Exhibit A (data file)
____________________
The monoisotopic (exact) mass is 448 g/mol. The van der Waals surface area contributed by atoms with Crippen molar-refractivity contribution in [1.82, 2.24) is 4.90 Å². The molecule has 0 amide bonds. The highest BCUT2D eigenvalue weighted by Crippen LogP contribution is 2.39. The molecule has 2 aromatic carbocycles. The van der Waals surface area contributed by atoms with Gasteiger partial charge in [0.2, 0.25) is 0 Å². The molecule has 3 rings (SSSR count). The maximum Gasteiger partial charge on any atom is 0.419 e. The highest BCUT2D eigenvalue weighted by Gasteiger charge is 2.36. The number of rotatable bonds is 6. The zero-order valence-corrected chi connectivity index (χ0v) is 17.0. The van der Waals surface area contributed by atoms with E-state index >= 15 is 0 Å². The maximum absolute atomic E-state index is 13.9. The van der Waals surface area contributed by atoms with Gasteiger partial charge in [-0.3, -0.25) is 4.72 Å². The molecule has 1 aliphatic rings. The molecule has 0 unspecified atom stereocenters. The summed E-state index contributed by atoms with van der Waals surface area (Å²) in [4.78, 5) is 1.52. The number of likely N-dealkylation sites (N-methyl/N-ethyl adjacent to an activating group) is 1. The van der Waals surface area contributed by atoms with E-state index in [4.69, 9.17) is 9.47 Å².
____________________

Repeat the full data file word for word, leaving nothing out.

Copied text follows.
The monoisotopic (exact) mass is 448 g/mol. The van der Waals surface area contributed by atoms with Crippen molar-refractivity contribution in [1.82, 2.24) is 4.90 Å². The molecule has 0 amide bonds. The highest BCUT2D eigenvalue weighted by Crippen LogP contribution is 2.39. The molecule has 2 aromatic carbocycles. The van der Waals surface area contributed by atoms with Gasteiger partial charge in [0.2, 0.25) is 0 Å². The molecule has 3 rings (SSSR count). The maximum Gasteiger partial charge on any atom is 0.419 e. The highest BCUT2D eigenvalue weighted by Gasteiger charge is 2.36. The number of rotatable bonds is 6. The zero-order valence-corrected chi connectivity index (χ0v) is 17.0. The van der Waals surface area contributed by atoms with E-state index >= 15 is 0 Å². The maximum absolute atomic E-state index is 13.9. The van der Waals surface area contributed by atoms with Gasteiger partial charge in [-0.3, -0.25) is 4.72 Å². The molecule has 1 aliphatic rings. The molecule has 0 unspecified atom stereocenters. The summed E-state index contributed by atoms with van der Waals surface area (Å²) in [4.78, 5) is 1.52. The number of likely N-dealkylation sites (N-methyl/N-ethyl adjacent to an activating group) is 1. The van der Waals surface area contributed by atoms with E-state index in [4.69, 9.17) is 9.47 Å².